The weather page is prepared by Daniel Bezte. Dan has a BA Honours degree in geography, specializing in climatology, from the U of W. He has taught climate and weather classes at the U of W, and is a guest climate expert on CJOB’s morning show with Larry Updike. Daniel runs a computerized weather station on his 10 acres near Birds Hill Park, which he plans to develop into a small vegetable and fruit hobby farm.
Daniel welcomes questions and comments at [email protected]
Well, I finally made it back from my three-week camping trip through Ontario and I promised that when I did get back I would take a deeper look into the cold weather that we’ve been having this year to see if we have broken any long-term records.
First of all, we know that we have broken a record for the most consecutive months of below-average temperatures, with eight months in a row. Right now, the jury is still out as to whether it will be nine in a row. So far, August is a little bit below average, and with a cool week ahead, followed by what looks to be an average to a little above-average week after that, it is going to be close! But besides this record, have we broken any other records for cold this year?
To begin with, monthly records are easy to check and we have three different temperature records we can review. First, there are average daytime highs for the month, then there are the average daytime lows, and finally, there is the mean monthly temperature for the month – which often gives a similar result as taking the average of the high and low temperatures for the month.
When we look at the numbers for every month, so far this year I could not find one single monthly record that was broken. The only record that was close, was the average overnight low for July in Winnipeg. In 1972, the average overnight low during July in Winnipeg was 10.1C, while this year the average was a very close at 10.2C.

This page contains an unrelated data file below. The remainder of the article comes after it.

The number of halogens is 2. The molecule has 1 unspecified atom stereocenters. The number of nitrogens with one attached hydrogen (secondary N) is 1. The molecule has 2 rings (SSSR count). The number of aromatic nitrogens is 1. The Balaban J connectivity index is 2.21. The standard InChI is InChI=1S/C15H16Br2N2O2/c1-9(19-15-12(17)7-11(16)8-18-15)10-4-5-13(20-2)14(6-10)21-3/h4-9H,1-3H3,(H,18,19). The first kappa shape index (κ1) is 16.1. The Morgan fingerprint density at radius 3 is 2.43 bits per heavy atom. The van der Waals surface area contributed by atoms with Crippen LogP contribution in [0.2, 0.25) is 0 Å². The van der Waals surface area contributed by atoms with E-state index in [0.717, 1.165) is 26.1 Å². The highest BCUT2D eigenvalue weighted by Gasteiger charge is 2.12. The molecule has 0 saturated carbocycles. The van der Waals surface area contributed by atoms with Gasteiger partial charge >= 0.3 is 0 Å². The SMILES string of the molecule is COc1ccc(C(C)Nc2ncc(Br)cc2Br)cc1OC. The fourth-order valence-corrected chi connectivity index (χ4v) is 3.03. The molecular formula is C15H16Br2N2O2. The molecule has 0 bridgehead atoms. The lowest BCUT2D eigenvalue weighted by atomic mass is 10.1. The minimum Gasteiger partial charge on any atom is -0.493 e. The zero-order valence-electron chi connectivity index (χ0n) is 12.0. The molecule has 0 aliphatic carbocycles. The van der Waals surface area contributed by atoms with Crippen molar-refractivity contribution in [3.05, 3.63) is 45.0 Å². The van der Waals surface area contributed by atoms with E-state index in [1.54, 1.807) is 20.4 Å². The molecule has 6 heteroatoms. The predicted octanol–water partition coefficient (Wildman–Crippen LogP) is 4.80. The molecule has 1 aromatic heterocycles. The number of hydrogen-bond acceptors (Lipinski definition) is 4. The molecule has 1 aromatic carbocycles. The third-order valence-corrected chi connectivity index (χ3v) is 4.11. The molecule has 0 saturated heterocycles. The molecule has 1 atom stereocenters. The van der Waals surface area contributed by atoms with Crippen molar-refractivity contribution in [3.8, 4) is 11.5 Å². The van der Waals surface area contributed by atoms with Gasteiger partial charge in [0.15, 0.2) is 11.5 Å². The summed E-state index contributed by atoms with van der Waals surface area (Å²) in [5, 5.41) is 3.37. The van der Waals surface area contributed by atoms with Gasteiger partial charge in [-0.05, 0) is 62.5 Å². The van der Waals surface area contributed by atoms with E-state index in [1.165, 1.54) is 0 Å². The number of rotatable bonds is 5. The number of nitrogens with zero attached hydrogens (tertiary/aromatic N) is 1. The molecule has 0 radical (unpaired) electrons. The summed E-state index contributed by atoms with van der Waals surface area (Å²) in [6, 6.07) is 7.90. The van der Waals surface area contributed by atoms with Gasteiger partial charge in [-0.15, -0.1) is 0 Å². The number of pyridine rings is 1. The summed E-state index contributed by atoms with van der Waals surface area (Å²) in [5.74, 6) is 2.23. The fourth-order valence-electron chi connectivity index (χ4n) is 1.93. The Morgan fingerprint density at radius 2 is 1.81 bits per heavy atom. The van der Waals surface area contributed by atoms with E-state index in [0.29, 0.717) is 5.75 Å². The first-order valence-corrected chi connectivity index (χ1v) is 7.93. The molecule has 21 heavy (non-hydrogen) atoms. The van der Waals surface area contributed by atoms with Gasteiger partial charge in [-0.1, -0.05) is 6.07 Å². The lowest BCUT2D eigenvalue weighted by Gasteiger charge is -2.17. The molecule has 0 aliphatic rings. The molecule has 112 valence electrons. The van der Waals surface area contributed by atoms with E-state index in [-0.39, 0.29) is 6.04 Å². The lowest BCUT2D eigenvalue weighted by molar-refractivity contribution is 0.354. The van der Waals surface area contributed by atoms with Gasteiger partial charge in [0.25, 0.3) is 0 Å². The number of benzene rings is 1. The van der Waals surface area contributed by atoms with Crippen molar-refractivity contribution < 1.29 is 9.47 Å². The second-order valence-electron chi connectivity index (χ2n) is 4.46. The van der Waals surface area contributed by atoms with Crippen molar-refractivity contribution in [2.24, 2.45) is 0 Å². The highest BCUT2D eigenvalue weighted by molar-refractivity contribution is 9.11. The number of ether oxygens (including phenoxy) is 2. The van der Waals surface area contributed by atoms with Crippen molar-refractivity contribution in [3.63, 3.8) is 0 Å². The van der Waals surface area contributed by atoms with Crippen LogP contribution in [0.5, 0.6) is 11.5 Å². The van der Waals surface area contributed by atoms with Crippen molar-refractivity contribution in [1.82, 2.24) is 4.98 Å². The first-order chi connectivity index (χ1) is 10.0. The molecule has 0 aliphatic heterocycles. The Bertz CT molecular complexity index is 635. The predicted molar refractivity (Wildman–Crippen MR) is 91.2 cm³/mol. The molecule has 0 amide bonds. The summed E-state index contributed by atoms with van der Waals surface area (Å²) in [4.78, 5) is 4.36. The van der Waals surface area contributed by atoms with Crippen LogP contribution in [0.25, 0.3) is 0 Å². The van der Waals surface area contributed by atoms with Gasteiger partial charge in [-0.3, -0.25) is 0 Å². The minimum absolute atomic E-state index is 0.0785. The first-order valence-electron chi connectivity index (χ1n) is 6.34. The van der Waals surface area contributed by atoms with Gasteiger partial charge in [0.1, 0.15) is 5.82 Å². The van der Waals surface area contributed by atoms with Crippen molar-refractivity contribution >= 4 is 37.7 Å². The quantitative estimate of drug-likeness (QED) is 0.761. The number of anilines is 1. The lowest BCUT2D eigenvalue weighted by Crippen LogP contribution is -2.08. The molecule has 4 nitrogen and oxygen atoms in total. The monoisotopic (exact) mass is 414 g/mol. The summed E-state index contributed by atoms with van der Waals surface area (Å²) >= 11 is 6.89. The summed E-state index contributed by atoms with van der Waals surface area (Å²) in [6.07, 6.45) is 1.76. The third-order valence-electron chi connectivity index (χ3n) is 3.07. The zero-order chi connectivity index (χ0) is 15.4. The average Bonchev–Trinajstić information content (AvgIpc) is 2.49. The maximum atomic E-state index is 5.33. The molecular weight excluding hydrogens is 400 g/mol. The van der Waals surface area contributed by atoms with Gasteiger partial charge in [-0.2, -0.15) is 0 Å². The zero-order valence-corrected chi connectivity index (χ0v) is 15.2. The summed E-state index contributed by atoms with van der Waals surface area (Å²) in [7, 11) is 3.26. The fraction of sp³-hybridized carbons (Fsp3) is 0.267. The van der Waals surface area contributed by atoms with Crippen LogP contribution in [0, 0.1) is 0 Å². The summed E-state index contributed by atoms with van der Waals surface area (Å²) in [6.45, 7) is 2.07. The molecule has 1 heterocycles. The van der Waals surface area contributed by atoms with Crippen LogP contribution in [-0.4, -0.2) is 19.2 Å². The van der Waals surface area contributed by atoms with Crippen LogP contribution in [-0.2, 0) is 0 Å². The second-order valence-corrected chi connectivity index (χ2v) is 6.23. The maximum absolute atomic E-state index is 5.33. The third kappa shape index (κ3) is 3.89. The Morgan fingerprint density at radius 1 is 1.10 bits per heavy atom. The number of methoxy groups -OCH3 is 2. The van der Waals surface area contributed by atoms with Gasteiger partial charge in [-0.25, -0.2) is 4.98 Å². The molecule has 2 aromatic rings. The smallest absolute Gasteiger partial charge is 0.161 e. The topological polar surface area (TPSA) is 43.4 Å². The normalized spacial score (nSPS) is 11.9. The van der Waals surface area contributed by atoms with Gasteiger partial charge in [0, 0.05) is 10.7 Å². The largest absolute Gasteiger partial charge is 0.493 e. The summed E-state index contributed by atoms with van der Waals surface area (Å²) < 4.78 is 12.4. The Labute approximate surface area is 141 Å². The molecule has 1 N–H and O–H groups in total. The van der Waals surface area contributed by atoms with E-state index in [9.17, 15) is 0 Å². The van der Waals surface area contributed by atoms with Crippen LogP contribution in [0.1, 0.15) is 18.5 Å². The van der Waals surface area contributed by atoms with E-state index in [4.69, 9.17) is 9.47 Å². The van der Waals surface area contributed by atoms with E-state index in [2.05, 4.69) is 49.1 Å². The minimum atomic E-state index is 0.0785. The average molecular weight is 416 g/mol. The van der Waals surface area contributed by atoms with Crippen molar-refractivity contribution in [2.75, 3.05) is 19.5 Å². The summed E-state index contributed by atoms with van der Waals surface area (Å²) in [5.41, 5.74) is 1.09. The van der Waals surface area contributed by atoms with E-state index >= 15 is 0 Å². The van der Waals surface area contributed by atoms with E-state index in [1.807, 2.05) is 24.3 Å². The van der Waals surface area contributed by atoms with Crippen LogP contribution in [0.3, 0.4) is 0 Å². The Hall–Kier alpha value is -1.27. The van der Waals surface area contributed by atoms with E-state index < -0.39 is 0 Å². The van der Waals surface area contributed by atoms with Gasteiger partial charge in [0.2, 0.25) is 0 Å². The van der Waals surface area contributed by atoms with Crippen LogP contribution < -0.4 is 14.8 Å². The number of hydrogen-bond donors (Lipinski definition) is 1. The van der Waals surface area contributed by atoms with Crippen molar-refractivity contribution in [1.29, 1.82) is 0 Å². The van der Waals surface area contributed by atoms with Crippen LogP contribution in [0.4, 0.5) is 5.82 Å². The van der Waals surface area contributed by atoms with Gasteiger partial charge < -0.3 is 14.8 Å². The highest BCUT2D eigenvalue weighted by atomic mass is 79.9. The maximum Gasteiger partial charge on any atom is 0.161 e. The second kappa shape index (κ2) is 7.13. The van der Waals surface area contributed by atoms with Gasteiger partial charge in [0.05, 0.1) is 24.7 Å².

OK, so we haven’t broken any monthly records. How about if we look at several months together? After all, hasn’t this cold spell been going on for over eight months? To do this, I averaged the numbers for several different monthly periods. I looked at the whole period of cold weather we have been having (January July), I also looked at the following spring/summer periods:
April July May July June July
When I examined all of these numbers, I was a little surprised to see only one record that was broken. Like the close record the Winnipeg region had in July, once again, it was an overnight low record and it occurred for the period of May July in…you guessed it, the Winnipeg region. During this period, the average overnight low was 6.9C which broke the previous record of 7.0C that occurred in the infamous cold summer of 2004.
So while it has been cool this year, it really hasn’t been a record-breaking cold. But when you are trying to grow crops that require a significant amount of heat units, knowing that we haven’t broken any cold records really doesn’t help.
When I looked at all the different cold records (36 different records in total) for our three main areas, I found that there were only a handful of years that accounted for nearly all of the records. The most infamous one was 2004, when summer finally decided to arrive in September, but 2004 did not claim the most records for cold. That title belonged to the year 1950, when nine different records for cold were broken, with most of these coming in the January to July period and the April to July period.
The next year with the most records was 2004 with seven records. This was followed closely by 1969 which had six cold spell records. Interestingly, 1969 followed closely on the heels of our next coldest year – 1967, which claimed four records. So there is some evidence in the past for long periods of cool weather.
Our next record holders all accounted for three records each, and they were the years 1992, 1979 and 1945. Finally, to finish off we had one cold record from 1993 in Brandon, when the June to July average daytime high was a cool 20.3C (this year it was 22.5C).
Next week we’ll go back to our look at clouds and begin examining each type of cloud in detail, with the goal of understanding what kind of weather we can typically expect from each type of cloud.